Ubiquitous, light, easy to operate, it’s, it’s … | Omniprésent, léger, facile à utiliser, c’est, c’est … | plerudulier
I can’t believe that over the years I have maintained this blog I haven’t written once about TiddlyWiki. In a nutshell it’s a non linear personal web notebook… which doesn’t mean much to many I suppose. There’s no point copying and pasting here descriptions of what it does there, right ? Makes more sense to explain what it does for me and how I use it.
Quality is one my few trades. I started out in Metrology then progressed into (after I majored in) Quality. Over the last, what, 10 years I specialized increating and maintaining databases while remaining in Quality. I’ve had the chance to follow closely the evolution of the internet from its, now old, 1.0 format to the 2.0 one.
Wikis, to me, represent the ultimate form of collaboration as they synthesize just about anything there is when one considers having multiple contributors working together (from them communicating to the end result, whatever that may be).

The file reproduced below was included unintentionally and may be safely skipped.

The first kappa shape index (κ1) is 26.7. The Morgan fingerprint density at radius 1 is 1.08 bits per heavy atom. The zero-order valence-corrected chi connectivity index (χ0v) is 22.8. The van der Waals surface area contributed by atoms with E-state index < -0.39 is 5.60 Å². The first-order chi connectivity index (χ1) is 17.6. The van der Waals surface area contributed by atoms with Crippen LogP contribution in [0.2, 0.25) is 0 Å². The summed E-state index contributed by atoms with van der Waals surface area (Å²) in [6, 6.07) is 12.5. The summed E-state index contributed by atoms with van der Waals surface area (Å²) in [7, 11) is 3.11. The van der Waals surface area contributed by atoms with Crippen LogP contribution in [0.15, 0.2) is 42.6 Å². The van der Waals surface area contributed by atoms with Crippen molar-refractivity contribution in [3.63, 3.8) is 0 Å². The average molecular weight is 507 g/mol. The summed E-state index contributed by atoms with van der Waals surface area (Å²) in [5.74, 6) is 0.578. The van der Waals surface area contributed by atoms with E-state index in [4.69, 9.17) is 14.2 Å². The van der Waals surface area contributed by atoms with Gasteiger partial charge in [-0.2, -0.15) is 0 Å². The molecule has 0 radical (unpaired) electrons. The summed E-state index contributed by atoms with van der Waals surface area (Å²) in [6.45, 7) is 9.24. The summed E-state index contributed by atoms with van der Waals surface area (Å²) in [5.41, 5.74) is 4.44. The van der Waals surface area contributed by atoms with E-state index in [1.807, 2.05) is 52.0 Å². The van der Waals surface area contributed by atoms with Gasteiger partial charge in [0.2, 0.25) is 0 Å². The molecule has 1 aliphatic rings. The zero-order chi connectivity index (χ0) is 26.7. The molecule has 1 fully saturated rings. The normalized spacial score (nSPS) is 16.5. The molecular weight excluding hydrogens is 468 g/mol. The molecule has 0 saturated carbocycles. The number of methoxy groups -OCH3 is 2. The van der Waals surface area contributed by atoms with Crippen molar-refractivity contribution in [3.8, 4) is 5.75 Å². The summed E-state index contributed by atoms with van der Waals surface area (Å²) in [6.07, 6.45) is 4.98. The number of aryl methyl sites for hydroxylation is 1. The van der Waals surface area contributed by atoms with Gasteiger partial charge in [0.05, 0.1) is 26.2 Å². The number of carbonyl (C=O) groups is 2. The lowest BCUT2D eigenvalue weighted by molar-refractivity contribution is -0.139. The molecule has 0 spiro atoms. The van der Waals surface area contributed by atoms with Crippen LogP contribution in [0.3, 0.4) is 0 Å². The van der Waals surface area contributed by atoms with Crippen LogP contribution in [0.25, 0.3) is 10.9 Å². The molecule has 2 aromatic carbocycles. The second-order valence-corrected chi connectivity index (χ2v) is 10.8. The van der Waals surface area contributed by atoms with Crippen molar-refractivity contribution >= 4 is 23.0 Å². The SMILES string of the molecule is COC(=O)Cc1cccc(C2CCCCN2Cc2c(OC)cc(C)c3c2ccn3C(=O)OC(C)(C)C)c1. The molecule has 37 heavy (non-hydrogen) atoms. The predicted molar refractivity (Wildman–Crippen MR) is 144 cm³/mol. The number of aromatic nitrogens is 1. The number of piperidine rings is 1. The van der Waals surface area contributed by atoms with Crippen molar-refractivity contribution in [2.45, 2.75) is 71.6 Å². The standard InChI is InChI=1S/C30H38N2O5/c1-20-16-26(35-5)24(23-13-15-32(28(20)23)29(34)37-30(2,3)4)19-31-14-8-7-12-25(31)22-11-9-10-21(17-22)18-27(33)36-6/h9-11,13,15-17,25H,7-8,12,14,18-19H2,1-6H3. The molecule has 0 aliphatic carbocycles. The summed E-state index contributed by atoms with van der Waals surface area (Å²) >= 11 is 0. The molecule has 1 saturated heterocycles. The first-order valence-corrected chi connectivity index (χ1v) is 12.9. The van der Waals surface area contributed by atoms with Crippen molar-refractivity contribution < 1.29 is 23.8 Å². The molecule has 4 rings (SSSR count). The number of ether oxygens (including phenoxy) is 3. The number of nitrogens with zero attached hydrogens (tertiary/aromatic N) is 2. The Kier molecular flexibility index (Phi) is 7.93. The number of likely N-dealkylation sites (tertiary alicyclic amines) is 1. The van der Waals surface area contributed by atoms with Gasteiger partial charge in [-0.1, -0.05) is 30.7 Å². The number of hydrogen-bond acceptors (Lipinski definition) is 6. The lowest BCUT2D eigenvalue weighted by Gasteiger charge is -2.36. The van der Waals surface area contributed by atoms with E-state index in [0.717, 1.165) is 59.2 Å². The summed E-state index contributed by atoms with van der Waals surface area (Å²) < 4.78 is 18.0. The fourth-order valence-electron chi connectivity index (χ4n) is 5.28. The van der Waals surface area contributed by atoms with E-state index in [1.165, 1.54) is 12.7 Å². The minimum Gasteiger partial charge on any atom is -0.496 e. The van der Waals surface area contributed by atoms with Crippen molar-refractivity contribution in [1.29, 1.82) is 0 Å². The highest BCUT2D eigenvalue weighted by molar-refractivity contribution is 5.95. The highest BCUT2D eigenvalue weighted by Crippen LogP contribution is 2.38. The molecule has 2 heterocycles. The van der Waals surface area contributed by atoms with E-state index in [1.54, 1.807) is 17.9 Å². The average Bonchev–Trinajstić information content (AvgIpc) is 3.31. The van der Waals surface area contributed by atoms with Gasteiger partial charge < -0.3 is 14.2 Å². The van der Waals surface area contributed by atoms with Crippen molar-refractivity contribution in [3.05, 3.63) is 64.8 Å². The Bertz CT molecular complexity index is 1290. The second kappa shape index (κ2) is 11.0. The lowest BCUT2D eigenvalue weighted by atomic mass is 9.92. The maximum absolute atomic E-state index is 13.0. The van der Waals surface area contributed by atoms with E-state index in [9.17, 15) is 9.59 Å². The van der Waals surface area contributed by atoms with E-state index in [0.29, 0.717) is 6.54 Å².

The Wikimedia Foundation, the non-profit which owns Wikipedia, has apparently terminated an employee who was engaged in editing for pay. The issue of editing for pay has been a hot topic among Wikipedia editors, and it resulted in hundreds of account terminations a few months ago.
The employee, Sarah Stierch, was a \”program evaluation coordinator\” who was often quoted by journalists writing about Wikipedia, especially on the topic of how to get more women participating as editors. She was hired by the foundation in April 2013, where she was one of about 180 employees. Before that she had a paid fellowship at the foundation, where she did things like oversee an \”edit-a-thon\” in which editors worked to create new articles on under-recognized female historical figures.
Wikimedia\’s Senior Director of Programs, Frank Schulenberg, wrote a message on a public Wikipedia mailing list last night explaining why Stierch and the foundation had parted ways.
For most of Wikipedia’s history, we encouraged editors to create new encyclopedia articles by publishing immediately. Just find a page that doesn’t exist, type in content, and after you hit save, it’s shared with the world. This helped Wikipedia grow to the millions of articles it has now, but the project has matured in many ways, and we need additional tools for creating great new encyclopedia articles.
Starting on the English-language Wikipedia, all users (registered or anonymous) now have the option to start drafts before publishing. A draft simply has “Draft:” before the title of the page you’re creating, like this example. Drafts are not visible to readers using Wikipedia’s default search nor in external search engines such as Google, though you may find them using the advanced search options.